For Celanese, the models helped to calculate actual lead-time variabilities across manufacturing locations and transportation legs/modes, and took into consideration operational limitations such as tank capacity, service time commitments, inventory holding locations, and replenishment frequencies that impact inventory levels. It was all done with the objective of minimizing total supply chain costs without sacrificing service levels.


That inventory-capacity-to-service-level ratio was the subject of many discussions during implementation. “We looked at what we call ‘fill-rate sensitivity curves’,” says Kirkpatrick. “If the goal is to be at ‘X’ service level but with our current inventory level we are at a ‘Y’ level, how much do we need to invest to get the right amount of inventory needed to most efficiently please our customers?”

By looking at those curves within the Optiant models, Kirkpatrick and his team could determine for each location whether they needed to increase inventory to attain desired service levels, or if they could reduce inventory without sacrificing customer service quality. Unlike the spreadsheet method, Optiant’s solution allows users to run a scenario and determine what will actually happen if they increase demand in one location or move inventory to another location.

“We went through many of those sensitivity curves and were able to see what our business looks like and how changing inventory levels would affect it,” Kirkpatrick says.

Though the model-building and sensitivity curve-analyzing phase is largely behind them, Kirkpatrick and his team still use the models whenever they want to tweak the inventory network.

“Every year at budget time, we re-analyze the entire network and reset inventory targets for the next year,” he explains. “We continue to use the tool to pull inventory dollars out of the supply chain.”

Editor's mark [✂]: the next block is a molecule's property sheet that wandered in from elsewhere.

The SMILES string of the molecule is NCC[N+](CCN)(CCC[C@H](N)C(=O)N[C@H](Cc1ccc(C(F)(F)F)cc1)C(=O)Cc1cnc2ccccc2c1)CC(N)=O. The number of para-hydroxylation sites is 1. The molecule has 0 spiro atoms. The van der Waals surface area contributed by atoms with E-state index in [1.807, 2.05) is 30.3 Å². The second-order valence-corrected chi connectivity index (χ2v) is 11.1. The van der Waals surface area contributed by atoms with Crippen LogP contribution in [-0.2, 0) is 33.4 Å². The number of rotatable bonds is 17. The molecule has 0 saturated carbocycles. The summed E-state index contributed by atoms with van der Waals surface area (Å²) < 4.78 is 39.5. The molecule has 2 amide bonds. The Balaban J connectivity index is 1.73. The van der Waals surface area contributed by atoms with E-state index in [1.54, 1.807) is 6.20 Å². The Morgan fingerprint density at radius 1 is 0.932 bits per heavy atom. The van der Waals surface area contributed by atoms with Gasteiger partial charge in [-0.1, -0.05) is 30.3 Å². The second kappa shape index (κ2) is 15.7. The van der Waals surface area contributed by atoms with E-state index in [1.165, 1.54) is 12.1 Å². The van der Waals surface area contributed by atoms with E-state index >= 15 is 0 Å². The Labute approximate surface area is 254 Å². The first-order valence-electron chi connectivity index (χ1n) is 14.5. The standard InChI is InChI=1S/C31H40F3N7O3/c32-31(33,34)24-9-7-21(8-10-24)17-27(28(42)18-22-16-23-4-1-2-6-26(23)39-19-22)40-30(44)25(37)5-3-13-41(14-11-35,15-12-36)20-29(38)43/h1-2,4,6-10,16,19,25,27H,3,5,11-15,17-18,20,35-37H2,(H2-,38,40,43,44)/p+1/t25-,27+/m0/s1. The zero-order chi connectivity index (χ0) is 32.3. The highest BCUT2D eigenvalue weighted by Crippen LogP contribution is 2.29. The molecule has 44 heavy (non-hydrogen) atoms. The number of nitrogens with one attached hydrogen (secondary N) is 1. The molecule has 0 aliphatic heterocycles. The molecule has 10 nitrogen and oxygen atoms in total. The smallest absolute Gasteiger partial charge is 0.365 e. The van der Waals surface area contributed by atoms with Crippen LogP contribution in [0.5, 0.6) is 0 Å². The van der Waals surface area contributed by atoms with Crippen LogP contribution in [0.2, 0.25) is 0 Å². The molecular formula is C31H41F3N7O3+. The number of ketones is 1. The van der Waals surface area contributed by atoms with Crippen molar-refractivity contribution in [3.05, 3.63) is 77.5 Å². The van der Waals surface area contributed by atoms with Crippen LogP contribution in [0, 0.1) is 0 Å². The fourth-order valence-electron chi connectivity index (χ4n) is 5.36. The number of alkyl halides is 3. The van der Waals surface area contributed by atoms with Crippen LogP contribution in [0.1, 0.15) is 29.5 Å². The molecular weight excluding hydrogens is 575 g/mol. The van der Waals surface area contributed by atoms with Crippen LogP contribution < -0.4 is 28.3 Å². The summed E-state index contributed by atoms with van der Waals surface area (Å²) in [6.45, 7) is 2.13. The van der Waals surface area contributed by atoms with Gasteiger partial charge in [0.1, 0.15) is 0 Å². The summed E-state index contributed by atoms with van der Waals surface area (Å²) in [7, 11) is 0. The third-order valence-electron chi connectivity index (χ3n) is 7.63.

Those cost savings are one main benefit Celanese has reaped by optimizing its inventory through Optiant’s solution. Though Kirkpatrick does not cite a specific dollar figure, he notes that, “we’ve saved substantial dollars by utilizing the tool to better understand our networks and make changes.”

Overall, Celanese’s inventory optimization efforts have made a significant impact on its business. Positive results include reduced inventory levels, improved fill rates and customer service levels, more control over lead-time and demand variability, and a more comprehensive understanding of how inventory management impacts the entire supply chain.

“Going through the Optiant training, using the tool, and reassessing my assumptions and understanding of inventory theory made me more knowledgeable about my own supply chain,” Kirkpatrick says.

Celanese’s revamped inventory management approach has also provided the ability to better communicate supply chain and inventory issues to other departments within the company, thanks to Optiant’s graphical interface.

The tool allows users to build models with pictorial icons representing each aspect of the supply chain—a picture of a plant or manufacturing facility; a truck, ship or plane icon for the shipping method—and shows how each stage is connected.

The result is an end-to-end diagram of a particular product’s supply chain that is quick and easy to understand.

“The tool’s graphical views help people who aren’t usually involved in supply chain details to quickly understand what we are talking about,” explains Kirkpatrick.

Today, Celanese’s inventory and supply chain decision-making is a more streamlined, data-driven, and holistic exercise than it had been in the past. Overall, the manufacturer has found good chemistry with a strategic partner and achieved the desired results from its inventory optimization experiment.